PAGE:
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Health: Attack Your Allergies

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stephanie-web Stephanie Stahl
Stephanie Stahl, CBS 3 and The CW Philly 57’s Emmy Award-win...
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By Stephanie Stahl

PHILADELPHIA (CBS) – Ellen Woitowicz, who lives in South Jersey, is relying on an inhaler with spring pollen suddenly spiking, and she gets regular allergy shots. But she’s still suffering.

“Itchy eyes, runny nose, head hurts in the morning. It can get pretty miserable without medication. I can’t be out for long periods of time. I just start sneezing and sneezing,” said Ellen.

Our unusually warm, sunny weather has trees and shrubs blooming big time. Beauty brings misery to millions.

“Allergy sufferers are going to have much more extremes of their symptom levels,” said Dr. Donald Dvorin, with The Asthma Center.

He measures pollen counts every day. He says this year’s spring allergy season will be a roller coaster because the weather has been so inconsistent, unseasonably hot and cold.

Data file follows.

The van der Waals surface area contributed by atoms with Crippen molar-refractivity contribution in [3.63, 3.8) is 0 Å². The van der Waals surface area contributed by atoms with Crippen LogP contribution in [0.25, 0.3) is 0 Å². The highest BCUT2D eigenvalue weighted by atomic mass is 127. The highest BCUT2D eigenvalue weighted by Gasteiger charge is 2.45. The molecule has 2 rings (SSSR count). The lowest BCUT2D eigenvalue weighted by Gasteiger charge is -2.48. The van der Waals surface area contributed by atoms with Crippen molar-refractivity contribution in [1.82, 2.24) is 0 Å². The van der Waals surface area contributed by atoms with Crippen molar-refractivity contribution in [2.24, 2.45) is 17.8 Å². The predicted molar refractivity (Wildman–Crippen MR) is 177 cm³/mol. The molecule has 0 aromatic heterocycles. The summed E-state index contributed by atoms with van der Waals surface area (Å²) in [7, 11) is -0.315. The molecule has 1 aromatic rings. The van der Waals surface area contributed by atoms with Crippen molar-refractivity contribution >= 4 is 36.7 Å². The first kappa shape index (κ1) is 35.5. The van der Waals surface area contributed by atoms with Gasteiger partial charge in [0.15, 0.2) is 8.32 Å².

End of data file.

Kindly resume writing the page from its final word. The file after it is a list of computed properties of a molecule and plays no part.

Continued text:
“It means that there are very peak pollen days and then very low pollen days, so the extremes of weather have contributed to the variability in symptoms on a day to day basis,” said Dr. Dvorin.

This allergy season is also different because of three new prescription medications available for the first time.

SEE ALSO: Spring Allergy Information

“It’s very effective in that it’s a combination product, so it gives you almost instant relief,” said Dr. Dvorin, speaking about the new drug Dymista.

The medication contains a steroid to reduce inflammation and a anti-histamine to counteract allergic symptoms, like congestion and itchiness.

Another new drug is Qnasl. “The idea behind this is you can penetrate the nasal airway more effectively,” said Dr. Dvorin.

It’s also a dry nasal spray, which reduces allergy symptoms for a longer period of time than what’s been available.

The third new nasal spray is called Zetonna.

Dr. Dvorin cautions some popular over-the-counter nasal sprays don’t work over time.

“They’re good for several days, but after that it’s a cycle of worsening congestion and nasal blockage, which makes it even worse for the patient,” said Dr. Dvorin.

He says some oral over-the-counter medications can be helpful for people with mild allergies.

For more information visit: www.asthmacenter.com.

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